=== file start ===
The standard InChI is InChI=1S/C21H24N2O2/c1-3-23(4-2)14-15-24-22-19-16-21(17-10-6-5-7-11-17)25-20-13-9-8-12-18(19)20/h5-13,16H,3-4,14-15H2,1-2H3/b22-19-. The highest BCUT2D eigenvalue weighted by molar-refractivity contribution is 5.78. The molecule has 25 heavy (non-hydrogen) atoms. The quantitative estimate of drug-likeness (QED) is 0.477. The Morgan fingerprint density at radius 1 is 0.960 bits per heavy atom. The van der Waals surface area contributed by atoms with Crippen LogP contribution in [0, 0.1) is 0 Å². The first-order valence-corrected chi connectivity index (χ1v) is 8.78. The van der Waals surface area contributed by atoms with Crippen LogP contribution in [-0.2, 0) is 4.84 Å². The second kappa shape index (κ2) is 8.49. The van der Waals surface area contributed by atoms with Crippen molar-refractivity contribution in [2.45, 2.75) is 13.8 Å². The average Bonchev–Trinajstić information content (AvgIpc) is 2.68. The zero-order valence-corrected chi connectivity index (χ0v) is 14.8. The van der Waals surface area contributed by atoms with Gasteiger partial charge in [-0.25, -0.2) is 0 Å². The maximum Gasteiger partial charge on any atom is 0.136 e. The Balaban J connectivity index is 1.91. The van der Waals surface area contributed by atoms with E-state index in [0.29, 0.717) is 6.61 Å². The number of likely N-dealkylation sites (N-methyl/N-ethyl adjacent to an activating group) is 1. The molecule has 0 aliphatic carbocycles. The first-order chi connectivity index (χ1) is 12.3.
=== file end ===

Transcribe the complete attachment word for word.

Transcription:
The standard InChI is InChI=1S/C21H24N2O2/c1-3-23(4-2)14-15-24-22-19-16-21(17-10-6-5-7-11-17)25-20-13-9-8-12-18(19)20/h5-13,16H,3-4,14-15H2,1-2H3/b22-19-. The highest BCUT2D eigenvalue weighted by molar-refractivity contribution is 5.78. The molecule has 25 heavy (non-hydrogen) atoms. The quantitative estimate of drug-likeness (QED) is 0.477. The Morgan fingerprint density at radius 1 is 0.960 bits per heavy atom. The van der Waals surface area contributed by atoms with Crippen LogP contribution in [0, 0.1) is 0 Å². The first-order valence-corrected chi connectivity index (χ1v) is 8.78. The van der Waals surface area contributed by atoms with Crippen LogP contribution in [-0.2, 0) is 4.84 Å². The second kappa shape index (κ2) is 8.49. The van der Waals surface area contributed by atoms with Crippen molar-refractivity contribution in [2.45, 2.75) is 13.8 Å². The average Bonchev–Trinajstić information content (AvgIpc) is 2.68. The zero-order valence-corrected chi connectivity index (χ0v) is 14.8. The van der Waals surface area contributed by atoms with Gasteiger partial charge in [-0.25, -0.2) is 0 Å². The maximum Gasteiger partial charge on any atom is 0.136 e. The Balaban J connectivity index is 1.91. The van der Waals surface area contributed by atoms with E-state index in [0.29, 0.717) is 6.61 Å². The number of likely N-dealkylation sites (N-methyl/N-ethyl adjacent to an activating group) is 1. The molecule has 0 aliphatic carbocycles. The first-order chi connectivity index (χ1) is 12.3.